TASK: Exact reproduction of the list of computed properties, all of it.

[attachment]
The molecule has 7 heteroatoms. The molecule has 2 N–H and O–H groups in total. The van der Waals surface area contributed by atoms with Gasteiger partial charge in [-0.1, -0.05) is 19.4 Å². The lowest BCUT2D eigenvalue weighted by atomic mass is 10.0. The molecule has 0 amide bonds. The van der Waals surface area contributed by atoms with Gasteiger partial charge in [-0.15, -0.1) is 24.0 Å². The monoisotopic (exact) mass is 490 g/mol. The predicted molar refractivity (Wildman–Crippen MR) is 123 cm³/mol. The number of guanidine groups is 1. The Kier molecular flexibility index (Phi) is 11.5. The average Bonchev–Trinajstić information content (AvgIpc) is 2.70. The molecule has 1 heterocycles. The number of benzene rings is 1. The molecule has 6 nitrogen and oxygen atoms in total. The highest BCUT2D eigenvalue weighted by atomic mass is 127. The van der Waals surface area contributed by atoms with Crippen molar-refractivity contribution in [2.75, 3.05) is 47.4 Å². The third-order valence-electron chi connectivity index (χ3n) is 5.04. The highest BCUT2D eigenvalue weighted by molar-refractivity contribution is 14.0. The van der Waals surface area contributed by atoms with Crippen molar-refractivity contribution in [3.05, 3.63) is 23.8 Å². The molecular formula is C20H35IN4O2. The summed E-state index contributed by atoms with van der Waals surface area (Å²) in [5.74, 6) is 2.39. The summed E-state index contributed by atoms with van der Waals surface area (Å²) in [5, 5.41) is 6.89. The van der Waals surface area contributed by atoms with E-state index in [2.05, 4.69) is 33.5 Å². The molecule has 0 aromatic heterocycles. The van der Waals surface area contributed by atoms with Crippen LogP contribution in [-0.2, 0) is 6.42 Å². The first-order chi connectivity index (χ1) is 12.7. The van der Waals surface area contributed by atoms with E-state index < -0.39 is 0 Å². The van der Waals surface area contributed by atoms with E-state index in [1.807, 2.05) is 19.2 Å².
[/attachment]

The molecule has 7 heteroatoms. The molecule has 2 N–H and O–H groups in total. The van der Waals surface area contributed by atoms with Gasteiger partial charge in [-0.1, -0.05) is 19.4 Å². The lowest BCUT2D eigenvalue weighted by atomic mass is 10.0. The molecule has 0 amide bonds. The van der Waals surface area contributed by atoms with Gasteiger partial charge in [-0.15, -0.1) is 24.0 Å². The monoisotopic (exact) mass is 490 g/mol. The predicted molar refractivity (Wildman–Crippen MR) is 123 cm³/mol. The number of guanidine groups is 1. The Kier molecular flexibility index (Phi) is 11.5. The average Bonchev–Trinajstić information content (AvgIpc) is 2.70. The molecule has 1 heterocycles. The number of benzene rings is 1. The molecule has 6 nitrogen and oxygen atoms in total. The highest BCUT2D eigenvalue weighted by atomic mass is 127. The van der Waals surface area contributed by atoms with Crippen molar-refractivity contribution in [2.75, 3.05) is 47.4 Å². The third-order valence-electron chi connectivity index (χ3n) is 5.04. The highest BCUT2D eigenvalue weighted by molar-refractivity contribution is 14.0. The van der Waals surface area contributed by atoms with Crippen molar-refractivity contribution in [3.05, 3.63) is 23.8 Å². The molecular formula is C20H35IN4O2. The summed E-state index contributed by atoms with van der Waals surface area (Å²) in [5.74, 6) is 2.39. The summed E-state index contributed by atoms with van der Waals surface area (Å²) in [5, 5.41) is 6.89. The van der Waals surface area contributed by atoms with E-state index in [2.05, 4.69) is 33.5 Å². The molecule has 0 aromatic heterocycles. The van der Waals surface area contributed by atoms with Crippen LogP contribution in [-0.2, 0) is 6.42 Å². The first-order chi connectivity index (χ1) is 12.7. The van der Waals surface area contributed by atoms with E-state index < -0.39 is 0 Å². The van der Waals surface area contributed by atoms with E-state index in [1.807, 2.05) is 19.2 Å².